The King and the Constitutional Crisis of 1911

During the sultry summer of 1911, writes Frank Hardie, a conflict between Commons and Lords presented King George V with one of the most difficult problems of his reign.

Passing of the Parliament Bill in the House of Lords, 1911. Wiki Commons.

The English summer of 1911 was most abnormally hot. On August 10th the temperature rose above 100 degrees fahrenheit. At Buckingham Palace late that night King George V, a methodical man, completed his diary for the day. (His entries in it ran, without a break, for fifty-six years).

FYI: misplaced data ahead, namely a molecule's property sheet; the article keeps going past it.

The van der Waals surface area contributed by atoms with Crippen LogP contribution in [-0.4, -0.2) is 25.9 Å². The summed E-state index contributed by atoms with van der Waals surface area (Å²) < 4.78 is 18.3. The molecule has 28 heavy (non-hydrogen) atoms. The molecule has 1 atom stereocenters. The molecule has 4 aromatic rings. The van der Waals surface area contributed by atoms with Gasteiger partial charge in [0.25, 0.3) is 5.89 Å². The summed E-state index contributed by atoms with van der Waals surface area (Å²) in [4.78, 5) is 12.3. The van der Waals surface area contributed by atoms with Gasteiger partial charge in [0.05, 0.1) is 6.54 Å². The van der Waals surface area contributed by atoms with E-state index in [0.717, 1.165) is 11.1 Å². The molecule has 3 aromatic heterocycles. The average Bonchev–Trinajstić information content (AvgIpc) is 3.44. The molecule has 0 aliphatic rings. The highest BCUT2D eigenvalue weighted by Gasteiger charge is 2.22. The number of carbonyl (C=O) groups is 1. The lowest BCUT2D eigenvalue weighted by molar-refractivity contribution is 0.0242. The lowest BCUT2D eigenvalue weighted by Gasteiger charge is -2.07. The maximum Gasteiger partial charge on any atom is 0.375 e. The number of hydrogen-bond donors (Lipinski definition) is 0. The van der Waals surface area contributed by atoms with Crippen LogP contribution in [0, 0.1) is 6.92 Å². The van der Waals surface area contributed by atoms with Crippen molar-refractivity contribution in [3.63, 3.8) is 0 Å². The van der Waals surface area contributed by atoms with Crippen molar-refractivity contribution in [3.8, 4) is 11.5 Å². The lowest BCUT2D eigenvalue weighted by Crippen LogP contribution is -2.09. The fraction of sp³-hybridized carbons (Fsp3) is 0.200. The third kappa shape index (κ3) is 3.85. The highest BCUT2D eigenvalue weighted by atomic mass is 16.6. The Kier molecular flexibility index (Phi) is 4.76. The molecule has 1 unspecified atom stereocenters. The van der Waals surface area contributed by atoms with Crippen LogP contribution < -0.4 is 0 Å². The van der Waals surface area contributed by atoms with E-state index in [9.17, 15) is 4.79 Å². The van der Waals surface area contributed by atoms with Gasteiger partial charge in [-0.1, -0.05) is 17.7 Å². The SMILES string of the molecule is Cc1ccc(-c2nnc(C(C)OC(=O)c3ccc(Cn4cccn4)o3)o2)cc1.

‘At 11’, he wrote, ‘Bigge returned from the House of Lords with the good news that the Parliament Bill had passed. So the Halsburyites were, thank God, beaten. It is indeed a great relief to me, and I am spared any further humiliation by a creation of peers...’

To continue reading this article you will need to purchase access to the online archive.

Buy Online Access  Buy Print & Archive Subscription

If you have already purchased access, or are a print & archive subscriber, please ensure you are logged in.

Please email if you have any problems.